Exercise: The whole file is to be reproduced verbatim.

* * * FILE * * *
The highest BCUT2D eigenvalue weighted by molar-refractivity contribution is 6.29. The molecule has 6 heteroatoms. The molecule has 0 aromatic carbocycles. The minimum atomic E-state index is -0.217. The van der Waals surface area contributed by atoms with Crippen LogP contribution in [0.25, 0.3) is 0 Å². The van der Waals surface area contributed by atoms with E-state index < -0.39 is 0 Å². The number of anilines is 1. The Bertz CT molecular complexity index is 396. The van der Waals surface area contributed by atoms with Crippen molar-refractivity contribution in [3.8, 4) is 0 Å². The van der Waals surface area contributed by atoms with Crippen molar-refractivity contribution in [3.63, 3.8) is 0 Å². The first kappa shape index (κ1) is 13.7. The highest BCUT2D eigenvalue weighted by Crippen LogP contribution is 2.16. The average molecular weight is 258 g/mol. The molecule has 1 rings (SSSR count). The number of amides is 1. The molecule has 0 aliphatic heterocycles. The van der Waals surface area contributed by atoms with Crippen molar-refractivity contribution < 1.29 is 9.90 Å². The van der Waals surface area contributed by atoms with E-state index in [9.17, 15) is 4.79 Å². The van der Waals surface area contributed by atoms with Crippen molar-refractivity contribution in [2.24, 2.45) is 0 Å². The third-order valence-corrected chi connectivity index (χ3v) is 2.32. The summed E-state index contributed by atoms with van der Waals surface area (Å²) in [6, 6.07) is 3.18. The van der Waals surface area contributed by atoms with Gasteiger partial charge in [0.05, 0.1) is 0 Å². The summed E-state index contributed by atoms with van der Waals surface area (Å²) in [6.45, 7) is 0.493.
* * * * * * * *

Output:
The highest BCUT2D eigenvalue weighted by molar-refractivity contribution is 6.29. The molecule has 6 heteroatoms. The molecule has 0 aromatic carbocycles. The minimum atomic E-state index is -0.217. The van der Waals surface area contributed by atoms with Crippen LogP contribution in [0.25, 0.3) is 0 Å². The van der Waals surface area contributed by atoms with E-state index < -0.39 is 0 Å². The number of anilines is 1. The Bertz CT molecular complexity index is 396. The van der Waals surface area contributed by atoms with Crippen molar-refractivity contribution in [3.8, 4) is 0 Å². The van der Waals surface area contributed by atoms with Crippen molar-refractivity contribution in [3.63, 3.8) is 0 Å². The first kappa shape index (κ1) is 13.7. The highest BCUT2D eigenvalue weighted by Crippen LogP contribution is 2.16. The average molecular weight is 258 g/mol. The molecule has 1 rings (SSSR count). The number of amides is 1. The molecule has 0 aliphatic heterocycles. The van der Waals surface area contributed by atoms with Crippen molar-refractivity contribution < 1.29 is 9.90 Å². The van der Waals surface area contributed by atoms with E-state index in [9.17, 15) is 4.79 Å². The van der Waals surface area contributed by atoms with Crippen molar-refractivity contribution in [2.24, 2.45) is 0 Å². The third-order valence-corrected chi connectivity index (χ3v) is 2.32. The summed E-state index contributed by atoms with van der Waals surface area (Å²) in [6, 6.07) is 3.18. The van der Waals surface area contributed by atoms with Gasteiger partial charge in [0.05, 0.1) is 0 Å². The summed E-state index contributed by atoms with van der Waals surface area (Å²) in [6.45, 7) is 0.493.